Independence of the Houses
Each House functions as a distinct and independent unit within the framework of the Parliament. The right inherent in each House to exclusive cognisance of matters arising within it has evolved through centuries of parliamentary history and is made clear in the provisions of the Constitution.
The complete autonomy of each House, within the constitutional and statutory framework existing at any given time, is recognised in regard to:
- its own procedure;
- questions of privilege and contempt; and
- control of finance, staffing, accommodation and services.
This principle of independence characterises the formal nature of inter-House communication. Communication between the Houses may be by message, by conference, or by committees conferring with each other. The two Houses may also agree to appoint a joint committee operating as a single body and composed of members of each House.
Contact between the Houses reaches its ultimate point in the merging of both in a joint sitting. In respect of legislative matters this can occur only under conditions prescribed by the Constitution and when the two Houses have failed to reach agreement.
The standing orders of both the House and the Senate contain particular provisions with respect to the attendance of Members and employees before the other House or its committees. Should the Senate request by message the attendance of a Member before the Senate or any committee of the Senate, the House may authorise the Member to attend, provided the Member agrees. If a similar request is received in respect of an employee, the House may instruct the employee to attend. In practice, there have been instances of Members and employees appearing as witnesses before Senate committees, in a voluntary capacity, without the formality of a message being sent to the House. Senators have appeared before the House Committee of Privileges, the Senate having given leave for them to appear, after having received a message from the House on the matter. In 2001 the Senate authorised Senators to appear before the committee ‘subject to the rule, applied in the Senate by rulings of the President, that one House of the Parliament may not inquire into or adjudge the conduct of a member of the other House’.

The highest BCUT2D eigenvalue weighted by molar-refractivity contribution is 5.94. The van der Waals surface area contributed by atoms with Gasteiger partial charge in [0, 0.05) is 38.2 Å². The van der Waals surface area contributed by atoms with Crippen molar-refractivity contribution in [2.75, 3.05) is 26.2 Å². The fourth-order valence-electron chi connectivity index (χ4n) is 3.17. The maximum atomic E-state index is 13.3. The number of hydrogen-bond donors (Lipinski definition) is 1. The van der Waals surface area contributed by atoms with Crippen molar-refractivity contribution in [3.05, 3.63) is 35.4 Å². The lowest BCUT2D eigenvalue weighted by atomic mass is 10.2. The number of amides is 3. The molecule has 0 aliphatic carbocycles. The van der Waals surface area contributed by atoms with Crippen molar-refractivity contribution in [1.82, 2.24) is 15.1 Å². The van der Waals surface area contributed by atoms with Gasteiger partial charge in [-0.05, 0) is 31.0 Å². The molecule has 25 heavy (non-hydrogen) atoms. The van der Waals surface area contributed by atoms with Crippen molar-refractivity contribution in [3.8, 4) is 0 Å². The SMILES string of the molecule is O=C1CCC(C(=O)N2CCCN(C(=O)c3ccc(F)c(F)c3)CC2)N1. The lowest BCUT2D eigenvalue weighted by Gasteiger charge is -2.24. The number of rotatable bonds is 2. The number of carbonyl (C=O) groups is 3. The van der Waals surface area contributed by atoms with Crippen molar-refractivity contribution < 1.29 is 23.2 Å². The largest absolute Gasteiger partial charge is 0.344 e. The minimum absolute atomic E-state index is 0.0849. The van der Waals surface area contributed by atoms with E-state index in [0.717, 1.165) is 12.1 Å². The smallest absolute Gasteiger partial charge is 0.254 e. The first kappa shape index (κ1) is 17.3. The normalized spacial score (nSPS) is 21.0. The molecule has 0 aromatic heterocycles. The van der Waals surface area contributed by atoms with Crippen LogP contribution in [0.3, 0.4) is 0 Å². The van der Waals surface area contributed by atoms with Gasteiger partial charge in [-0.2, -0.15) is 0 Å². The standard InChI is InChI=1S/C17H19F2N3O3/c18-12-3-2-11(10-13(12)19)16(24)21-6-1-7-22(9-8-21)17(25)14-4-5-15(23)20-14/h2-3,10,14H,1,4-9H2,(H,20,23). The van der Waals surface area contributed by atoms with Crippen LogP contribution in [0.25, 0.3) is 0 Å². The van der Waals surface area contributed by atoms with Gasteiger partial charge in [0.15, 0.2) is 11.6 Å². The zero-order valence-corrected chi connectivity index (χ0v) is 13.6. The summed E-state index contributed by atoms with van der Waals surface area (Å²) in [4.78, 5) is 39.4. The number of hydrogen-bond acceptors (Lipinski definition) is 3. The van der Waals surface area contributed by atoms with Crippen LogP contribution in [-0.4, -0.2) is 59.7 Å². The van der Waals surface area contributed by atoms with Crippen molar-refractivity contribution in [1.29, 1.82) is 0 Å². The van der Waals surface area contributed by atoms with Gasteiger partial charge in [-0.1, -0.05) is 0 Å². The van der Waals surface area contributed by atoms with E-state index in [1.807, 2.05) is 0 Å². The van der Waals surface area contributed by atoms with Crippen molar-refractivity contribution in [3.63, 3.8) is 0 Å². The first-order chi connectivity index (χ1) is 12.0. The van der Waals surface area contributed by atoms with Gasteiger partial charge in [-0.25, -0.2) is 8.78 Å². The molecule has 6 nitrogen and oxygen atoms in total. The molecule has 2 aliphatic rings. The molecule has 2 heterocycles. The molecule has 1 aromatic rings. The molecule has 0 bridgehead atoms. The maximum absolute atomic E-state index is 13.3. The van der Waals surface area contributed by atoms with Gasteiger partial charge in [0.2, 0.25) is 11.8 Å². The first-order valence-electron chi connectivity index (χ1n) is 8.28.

As an expression of the principle of independence of the Houses, the Speaker took the view in 1970 that it would be parliamentarily and constitutionally improper for a Senate estimates committee to seek to examine the financial needs or commitments of the House of Representatives. In similar manner the House of Representatives estimates committees, when they operated, did not examine the proposed appropriations for the needs of the Senate.
As a further expression of the independence of the Houses it had been a traditional practice of each House not to refer to its counterpart by name but as ‘another place’ or ‘Members of another place’. The House agreed to remove the restriction on direct reference to the Senate and Senators in 1970 following a recommendation by the Standing Orders Committee. The standing orders prescribe that a Member must not use offensive words against either House of the Parliament or a Member of the Parliament.